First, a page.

Moral Panic or Moral Crusade?

Prof Viv Cree of University of Edinburgh was a recent guest speaker for the Howard League Scotland. Professor Cree illustrated that moral panics about youth culture are not, despite the way they are often portrayed, a modern phenomena. For example, when cinema first emerged as a form of entertainment it was viewed as having the potential to be a morally perilous activity for young people in much the same way many people today decry the dangers of the internet. There is also something darker in these bouts of anxiety about young people in the way they become demonized, labelled with derogatory language. Viv's lecture went onto to explore possible explanations for moral panics concerning young people.
If you missed the lecture but want to find out more, see her power point slides see here:

Moral Panic or Moral Crusade?

Prof Viv Cree of University of Edinburgh was a recent guest speaker for the Howard League Scotland. Professor Cree illustrated that moral panics about youth culture are not, despite the way they are often portrayed, a modern phenomena. For example, upon its introduction as a new technology, cinema was viewed as a perilous activity in much the same way many people decry the internet and its dangers for young people today. There is also something darker in these bouts of anxiety about young people in the way they become demonized, labelled with derogatory language. Viv's lecture went onto to explore possible interlinked explanations for moral panics
If you missed the lecture but want to find out more, see her power point slides see here:

Criminal Justice Social Work Annual Report 2012-13

Annual statistical bulletin on criminal justice social work in Scotland

Read the report here:

Cabinet Secretary for Justice Kenny MacAskill - Women's Penal Policy

Last week, we invited nine experts working with women offenders to review what progress there had been in the two years since the publication of the report of the Commission on Women Offenders. This included reviews from organisations such as SACRO, the Violence Reduction Unit, Families Outside, Scotland's Commissioner for Children and Young People, Circle Scotland, the 218 Service, two Community Justice Authority Chief Officers and the Convener of the Scottish Working Group on Women Offenders. Below Cabinet Secretary for Justice Kenny MacAskill outlines his own view on progress to date:

The Scottish Government asked the Rt. Hon. Dame Elish Angiolini DBE, QC to chair the independent Commission on Women Offenders because the issue of how women are dealt with in the criminal justice system, and the reasons why the female prison population has been rising over the last decade, are amongst some of the most pressing social issues of recent times.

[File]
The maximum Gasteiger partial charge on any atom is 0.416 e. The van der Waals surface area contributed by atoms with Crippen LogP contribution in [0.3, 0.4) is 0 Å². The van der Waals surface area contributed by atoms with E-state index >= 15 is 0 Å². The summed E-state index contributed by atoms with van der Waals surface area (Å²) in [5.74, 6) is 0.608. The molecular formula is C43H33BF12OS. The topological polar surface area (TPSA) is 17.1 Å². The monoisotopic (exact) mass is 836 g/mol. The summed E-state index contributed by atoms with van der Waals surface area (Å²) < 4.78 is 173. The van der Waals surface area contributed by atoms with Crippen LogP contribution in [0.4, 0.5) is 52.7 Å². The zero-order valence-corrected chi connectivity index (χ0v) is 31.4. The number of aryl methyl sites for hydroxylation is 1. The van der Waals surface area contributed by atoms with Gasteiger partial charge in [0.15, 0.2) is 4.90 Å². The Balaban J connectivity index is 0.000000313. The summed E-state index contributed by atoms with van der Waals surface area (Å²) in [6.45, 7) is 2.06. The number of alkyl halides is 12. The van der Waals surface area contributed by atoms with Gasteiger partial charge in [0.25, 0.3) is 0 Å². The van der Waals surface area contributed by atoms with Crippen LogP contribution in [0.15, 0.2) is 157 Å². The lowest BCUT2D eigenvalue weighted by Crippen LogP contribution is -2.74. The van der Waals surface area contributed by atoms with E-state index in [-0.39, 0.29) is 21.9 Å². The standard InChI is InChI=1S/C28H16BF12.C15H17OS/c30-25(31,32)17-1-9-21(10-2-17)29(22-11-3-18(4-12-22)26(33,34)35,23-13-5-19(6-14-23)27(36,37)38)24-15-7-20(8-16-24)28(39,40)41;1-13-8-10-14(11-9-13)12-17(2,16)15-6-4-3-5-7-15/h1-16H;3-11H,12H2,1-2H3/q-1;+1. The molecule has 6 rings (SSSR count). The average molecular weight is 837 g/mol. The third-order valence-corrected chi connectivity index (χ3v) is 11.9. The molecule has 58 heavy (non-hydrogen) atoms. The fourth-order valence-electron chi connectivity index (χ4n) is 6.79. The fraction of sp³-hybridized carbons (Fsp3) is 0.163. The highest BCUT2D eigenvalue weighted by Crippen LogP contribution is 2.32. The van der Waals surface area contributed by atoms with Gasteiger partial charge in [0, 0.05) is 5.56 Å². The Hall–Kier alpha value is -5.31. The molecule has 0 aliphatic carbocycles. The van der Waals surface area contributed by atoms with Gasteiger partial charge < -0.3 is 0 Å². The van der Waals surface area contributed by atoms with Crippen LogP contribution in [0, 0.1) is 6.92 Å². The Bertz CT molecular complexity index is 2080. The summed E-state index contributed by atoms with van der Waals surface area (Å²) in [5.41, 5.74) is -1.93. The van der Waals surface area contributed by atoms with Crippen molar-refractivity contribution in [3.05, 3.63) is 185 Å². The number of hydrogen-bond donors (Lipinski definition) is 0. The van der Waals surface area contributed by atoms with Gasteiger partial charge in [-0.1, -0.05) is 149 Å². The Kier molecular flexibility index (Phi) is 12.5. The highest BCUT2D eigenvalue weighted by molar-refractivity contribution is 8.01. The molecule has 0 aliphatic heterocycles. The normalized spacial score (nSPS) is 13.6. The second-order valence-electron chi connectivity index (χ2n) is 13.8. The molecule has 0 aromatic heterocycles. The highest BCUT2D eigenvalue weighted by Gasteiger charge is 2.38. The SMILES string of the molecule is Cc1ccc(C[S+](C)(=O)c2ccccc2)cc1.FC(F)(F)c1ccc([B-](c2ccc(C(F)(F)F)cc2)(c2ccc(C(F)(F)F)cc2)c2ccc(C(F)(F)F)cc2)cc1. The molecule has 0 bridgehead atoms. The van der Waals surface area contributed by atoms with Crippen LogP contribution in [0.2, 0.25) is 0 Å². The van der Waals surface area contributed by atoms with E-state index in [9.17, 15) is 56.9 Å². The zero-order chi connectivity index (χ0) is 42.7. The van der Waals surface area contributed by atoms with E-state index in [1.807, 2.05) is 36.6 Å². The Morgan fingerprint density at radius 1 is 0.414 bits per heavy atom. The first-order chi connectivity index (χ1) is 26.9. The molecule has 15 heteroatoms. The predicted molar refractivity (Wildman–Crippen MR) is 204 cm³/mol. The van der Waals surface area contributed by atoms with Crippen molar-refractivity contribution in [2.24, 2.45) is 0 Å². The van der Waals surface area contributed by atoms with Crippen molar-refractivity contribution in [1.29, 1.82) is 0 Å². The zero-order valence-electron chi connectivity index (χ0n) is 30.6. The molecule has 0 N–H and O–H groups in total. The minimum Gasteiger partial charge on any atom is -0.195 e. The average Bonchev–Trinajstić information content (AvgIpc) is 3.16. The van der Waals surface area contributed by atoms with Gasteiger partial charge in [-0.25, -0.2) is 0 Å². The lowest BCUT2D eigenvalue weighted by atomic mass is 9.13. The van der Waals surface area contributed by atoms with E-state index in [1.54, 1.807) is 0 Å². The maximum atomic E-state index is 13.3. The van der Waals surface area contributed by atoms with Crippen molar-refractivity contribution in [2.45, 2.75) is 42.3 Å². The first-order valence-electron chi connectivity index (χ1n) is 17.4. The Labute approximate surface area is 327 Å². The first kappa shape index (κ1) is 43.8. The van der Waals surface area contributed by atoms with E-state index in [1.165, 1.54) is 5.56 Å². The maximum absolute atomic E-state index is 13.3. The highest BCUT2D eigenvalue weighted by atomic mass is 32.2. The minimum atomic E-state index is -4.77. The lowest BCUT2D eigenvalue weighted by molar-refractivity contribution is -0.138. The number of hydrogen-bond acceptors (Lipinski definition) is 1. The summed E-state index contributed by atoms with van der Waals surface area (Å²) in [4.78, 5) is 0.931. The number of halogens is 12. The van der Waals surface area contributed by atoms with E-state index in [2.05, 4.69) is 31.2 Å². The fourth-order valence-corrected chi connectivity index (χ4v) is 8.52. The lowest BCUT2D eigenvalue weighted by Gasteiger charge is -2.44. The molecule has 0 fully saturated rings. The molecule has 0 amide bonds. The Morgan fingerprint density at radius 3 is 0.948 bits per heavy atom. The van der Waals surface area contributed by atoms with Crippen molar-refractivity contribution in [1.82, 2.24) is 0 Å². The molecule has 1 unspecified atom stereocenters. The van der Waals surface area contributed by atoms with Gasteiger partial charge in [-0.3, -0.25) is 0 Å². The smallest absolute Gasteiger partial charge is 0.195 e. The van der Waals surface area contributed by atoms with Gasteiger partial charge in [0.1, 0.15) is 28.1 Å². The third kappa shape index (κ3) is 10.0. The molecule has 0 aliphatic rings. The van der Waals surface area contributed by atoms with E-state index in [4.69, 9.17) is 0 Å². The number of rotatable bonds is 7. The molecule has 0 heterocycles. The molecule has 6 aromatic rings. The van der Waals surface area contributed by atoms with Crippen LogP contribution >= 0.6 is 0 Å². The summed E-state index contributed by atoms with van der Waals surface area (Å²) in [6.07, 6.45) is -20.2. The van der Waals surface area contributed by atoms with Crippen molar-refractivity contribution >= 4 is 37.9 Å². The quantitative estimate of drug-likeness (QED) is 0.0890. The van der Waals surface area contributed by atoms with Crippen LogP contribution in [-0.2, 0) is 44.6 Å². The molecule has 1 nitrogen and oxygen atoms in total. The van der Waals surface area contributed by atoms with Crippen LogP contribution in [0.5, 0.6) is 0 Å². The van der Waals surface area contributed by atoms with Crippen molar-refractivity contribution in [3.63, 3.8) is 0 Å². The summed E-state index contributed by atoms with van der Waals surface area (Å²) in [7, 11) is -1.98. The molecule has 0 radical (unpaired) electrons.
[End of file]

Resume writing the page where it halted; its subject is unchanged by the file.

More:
In the two years that have followed the publication of the Commission’s report, we have worked in partnership with a wide range of partners and stakeholders to make substantial progress on implementation of the Commission’s recommendations. This work is beginning to yield results and we are already seeing significant changes to the landscape of services for women offenders across Scotland.

The Commission recognised that prison was a necessary part of the criminal justice system’s response to serious and prolific female offenders – but it placed a strong emphasis on the importance of prison providing a range of gender-sensitive offending behaviour programmes and interventions aimed at addressing the particular needs of women. The Scottish Prison Service (SPS) has met the Commission’s challenge head on and a new national prison for women, with local provision for women offenders from the west of Scotland, will open in Inverclyde in 2017. The design layout and culture within the new Establishment reflects a fresh approach to rehabilitation and wellbeing, and it will mirror all of the Commission’s aspirations for what a prison for women should be.

In the meantime, and until these new facilities are ready, significant investment by the SPS in HMP and YOI Cornton Vale, has radically improved the environment and conditions there. Staff working with women continue to receive specific training in supporting women with mental ill health and more generally in how to meet the particular needs of women in custody.

Additionally, a new regional unit for women within HMP and YOI Grampian has already opened and now women from the north and north east of Scotland who are remanded or serving a sentence, can be held closer to their families and communities.